Everyone knows God is a guy, right?
Major league monotheism would have us believe the narrative that God is exclusively a father-figure and the universe was created in his image.
Simple enough. But increasingly for many, far too simple.
In reaction to this gender-exclusive view of God, there is a rising wave in Western New-Age spirituality with the emancipation, manifestation, and celebration of the feminine divine.
Women’s spiritual circles abound, appropriating rituals and ceremonies from cultures as disparate as Native American to Hindu, adopting cacao, Ayahuasca, angels, fairies, and the feminine full moon in a heady mix of superstition, ceremony, and iconography.
For many of these women’s groups, the “no men” rule is an understandable reaction to the masculine dominance of spirituality and the often perceived and voiced opinion that “masculine energy” is the cause of so many of the world’s ills.
If only God were a woman!
But wait, it turns out she is.
For the ancient Greeks, Eris was the goddess of discord, chaos, and strife. The Egyptians worshipped Menhit, the goddess of war: “she who massacres.” In Japan, the fearsome samurai and ninja assassins prayed to the warrior goddess, Marishi-ten, for courage and protection in battle.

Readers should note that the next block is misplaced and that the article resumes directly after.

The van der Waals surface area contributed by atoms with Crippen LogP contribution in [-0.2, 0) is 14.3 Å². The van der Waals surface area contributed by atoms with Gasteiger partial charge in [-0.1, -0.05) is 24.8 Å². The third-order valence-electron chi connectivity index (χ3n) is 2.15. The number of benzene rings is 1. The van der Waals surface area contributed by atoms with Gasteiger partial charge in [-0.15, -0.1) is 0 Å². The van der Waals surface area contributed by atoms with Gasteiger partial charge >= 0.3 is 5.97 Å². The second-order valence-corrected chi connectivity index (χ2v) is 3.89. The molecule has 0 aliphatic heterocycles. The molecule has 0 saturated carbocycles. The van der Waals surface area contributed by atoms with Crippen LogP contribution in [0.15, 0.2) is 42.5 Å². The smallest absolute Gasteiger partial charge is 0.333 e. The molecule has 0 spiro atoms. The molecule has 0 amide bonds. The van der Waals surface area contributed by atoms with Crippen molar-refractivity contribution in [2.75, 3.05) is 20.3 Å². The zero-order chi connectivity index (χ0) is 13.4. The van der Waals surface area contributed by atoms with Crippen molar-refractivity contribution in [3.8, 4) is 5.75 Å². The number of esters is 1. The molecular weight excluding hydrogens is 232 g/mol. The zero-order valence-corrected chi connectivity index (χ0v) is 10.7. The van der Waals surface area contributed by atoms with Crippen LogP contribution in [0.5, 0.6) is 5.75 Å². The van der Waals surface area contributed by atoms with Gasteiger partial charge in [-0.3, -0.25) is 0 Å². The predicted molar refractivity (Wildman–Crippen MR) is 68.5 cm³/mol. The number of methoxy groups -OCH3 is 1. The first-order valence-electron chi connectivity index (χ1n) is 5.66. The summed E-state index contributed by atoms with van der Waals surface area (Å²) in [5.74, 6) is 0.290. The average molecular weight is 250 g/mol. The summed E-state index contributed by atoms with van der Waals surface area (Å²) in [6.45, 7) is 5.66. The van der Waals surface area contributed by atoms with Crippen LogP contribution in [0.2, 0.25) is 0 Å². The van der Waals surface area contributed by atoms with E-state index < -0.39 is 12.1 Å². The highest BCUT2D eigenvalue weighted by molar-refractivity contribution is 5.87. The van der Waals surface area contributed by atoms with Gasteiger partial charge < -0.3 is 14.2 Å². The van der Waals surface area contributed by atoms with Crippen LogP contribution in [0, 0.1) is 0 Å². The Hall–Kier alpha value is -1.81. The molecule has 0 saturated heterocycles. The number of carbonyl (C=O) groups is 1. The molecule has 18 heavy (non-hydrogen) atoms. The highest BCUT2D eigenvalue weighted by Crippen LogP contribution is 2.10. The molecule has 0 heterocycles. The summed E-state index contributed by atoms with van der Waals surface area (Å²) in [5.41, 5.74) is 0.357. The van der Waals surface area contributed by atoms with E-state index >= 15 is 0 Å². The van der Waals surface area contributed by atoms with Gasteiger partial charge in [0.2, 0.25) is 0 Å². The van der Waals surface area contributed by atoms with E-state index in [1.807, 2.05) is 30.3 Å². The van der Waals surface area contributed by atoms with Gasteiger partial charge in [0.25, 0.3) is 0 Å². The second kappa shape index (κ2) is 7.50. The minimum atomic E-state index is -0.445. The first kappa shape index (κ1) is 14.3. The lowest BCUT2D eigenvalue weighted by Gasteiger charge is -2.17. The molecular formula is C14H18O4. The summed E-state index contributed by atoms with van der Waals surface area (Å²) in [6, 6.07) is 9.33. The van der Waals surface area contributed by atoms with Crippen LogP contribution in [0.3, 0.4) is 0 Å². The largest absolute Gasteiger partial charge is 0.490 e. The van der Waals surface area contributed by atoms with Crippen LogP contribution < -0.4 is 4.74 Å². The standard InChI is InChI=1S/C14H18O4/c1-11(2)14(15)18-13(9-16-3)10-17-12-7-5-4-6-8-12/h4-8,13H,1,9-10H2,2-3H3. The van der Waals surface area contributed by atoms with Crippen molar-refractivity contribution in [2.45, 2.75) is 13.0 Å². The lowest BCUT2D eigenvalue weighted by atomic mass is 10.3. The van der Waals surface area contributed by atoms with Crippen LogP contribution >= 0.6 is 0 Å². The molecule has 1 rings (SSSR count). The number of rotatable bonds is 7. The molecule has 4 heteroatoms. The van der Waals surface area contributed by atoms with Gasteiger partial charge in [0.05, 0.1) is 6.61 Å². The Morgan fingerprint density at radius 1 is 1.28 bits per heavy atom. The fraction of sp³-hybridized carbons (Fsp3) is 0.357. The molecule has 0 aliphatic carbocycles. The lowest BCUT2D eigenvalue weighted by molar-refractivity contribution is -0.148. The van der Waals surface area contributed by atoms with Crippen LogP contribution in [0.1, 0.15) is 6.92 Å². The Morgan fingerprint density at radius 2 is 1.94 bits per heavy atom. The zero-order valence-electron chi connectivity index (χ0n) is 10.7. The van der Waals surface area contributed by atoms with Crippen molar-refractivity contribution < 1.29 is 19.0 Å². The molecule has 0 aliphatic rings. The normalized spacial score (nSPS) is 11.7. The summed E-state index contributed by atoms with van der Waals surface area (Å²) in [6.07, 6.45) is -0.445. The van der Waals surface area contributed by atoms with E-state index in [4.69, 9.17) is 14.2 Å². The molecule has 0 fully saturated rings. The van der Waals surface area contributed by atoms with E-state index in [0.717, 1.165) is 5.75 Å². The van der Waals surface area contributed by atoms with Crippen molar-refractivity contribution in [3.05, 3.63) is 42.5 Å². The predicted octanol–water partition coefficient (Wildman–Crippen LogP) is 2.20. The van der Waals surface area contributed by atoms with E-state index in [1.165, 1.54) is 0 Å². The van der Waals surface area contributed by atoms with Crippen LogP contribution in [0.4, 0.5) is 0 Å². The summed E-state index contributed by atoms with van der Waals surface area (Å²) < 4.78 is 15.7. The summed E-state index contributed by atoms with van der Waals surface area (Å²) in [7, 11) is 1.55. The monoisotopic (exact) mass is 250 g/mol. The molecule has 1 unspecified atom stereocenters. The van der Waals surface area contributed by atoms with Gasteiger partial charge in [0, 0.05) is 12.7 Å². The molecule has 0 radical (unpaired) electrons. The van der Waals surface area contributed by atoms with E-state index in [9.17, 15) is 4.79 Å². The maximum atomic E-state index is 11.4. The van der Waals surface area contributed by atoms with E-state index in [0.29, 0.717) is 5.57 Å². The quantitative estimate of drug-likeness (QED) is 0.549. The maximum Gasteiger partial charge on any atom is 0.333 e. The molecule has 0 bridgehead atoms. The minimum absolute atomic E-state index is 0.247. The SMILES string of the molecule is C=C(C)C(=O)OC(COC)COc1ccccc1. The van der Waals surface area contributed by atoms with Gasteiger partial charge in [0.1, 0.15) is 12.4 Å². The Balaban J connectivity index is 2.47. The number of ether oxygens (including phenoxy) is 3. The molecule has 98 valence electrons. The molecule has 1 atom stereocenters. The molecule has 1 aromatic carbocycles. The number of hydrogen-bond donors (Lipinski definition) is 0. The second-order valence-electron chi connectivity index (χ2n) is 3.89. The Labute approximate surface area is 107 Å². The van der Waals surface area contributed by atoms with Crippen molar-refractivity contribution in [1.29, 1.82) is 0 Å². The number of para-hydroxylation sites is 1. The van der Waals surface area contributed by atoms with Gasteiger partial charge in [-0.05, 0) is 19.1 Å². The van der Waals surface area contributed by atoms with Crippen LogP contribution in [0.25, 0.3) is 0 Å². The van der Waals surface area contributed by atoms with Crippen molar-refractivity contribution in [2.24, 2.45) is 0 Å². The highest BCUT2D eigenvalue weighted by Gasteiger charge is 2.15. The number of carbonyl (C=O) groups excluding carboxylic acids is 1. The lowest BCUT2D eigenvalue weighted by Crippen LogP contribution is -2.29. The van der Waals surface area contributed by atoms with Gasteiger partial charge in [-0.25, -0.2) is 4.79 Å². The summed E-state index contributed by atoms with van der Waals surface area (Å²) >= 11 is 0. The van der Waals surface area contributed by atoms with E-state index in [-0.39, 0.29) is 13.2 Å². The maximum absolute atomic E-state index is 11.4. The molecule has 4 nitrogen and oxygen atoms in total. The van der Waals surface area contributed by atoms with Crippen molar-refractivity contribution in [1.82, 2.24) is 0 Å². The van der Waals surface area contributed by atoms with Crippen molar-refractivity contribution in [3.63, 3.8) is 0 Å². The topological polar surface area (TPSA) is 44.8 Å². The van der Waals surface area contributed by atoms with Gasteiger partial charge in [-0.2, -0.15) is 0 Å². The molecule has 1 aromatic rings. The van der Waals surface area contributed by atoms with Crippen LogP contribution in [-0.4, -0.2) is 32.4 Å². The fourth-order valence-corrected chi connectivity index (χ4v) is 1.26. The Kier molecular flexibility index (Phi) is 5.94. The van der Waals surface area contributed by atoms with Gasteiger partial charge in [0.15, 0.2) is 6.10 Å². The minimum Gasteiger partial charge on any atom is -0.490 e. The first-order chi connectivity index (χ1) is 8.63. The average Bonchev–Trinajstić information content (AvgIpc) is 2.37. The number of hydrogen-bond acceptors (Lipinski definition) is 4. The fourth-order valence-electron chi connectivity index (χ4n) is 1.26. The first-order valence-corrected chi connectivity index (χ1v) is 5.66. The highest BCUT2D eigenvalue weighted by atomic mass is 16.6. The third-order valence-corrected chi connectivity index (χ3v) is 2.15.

Along with love and fertility, the qualities often attributed to goddesses, there is also a goddess of war in almost every recorded civilisation in history, be it the Romans with Bellona, the Norseman with Freyja, or the Celts with Agrona.
Over the ages, it seems a gorgeous gang of goddesses, along with the real-life likes of Boudicea, Joan of Arc, and the fearsome Apache warrior, Lozen, have kicked their share of butt, right alongside their masculine counterparts. Girl power indeed.
In a petulant reaction to being barred by gender from women’s spiritual groups, a friend of mine recently began a men’s only group and invited me to join. There was only one rule: “no women.”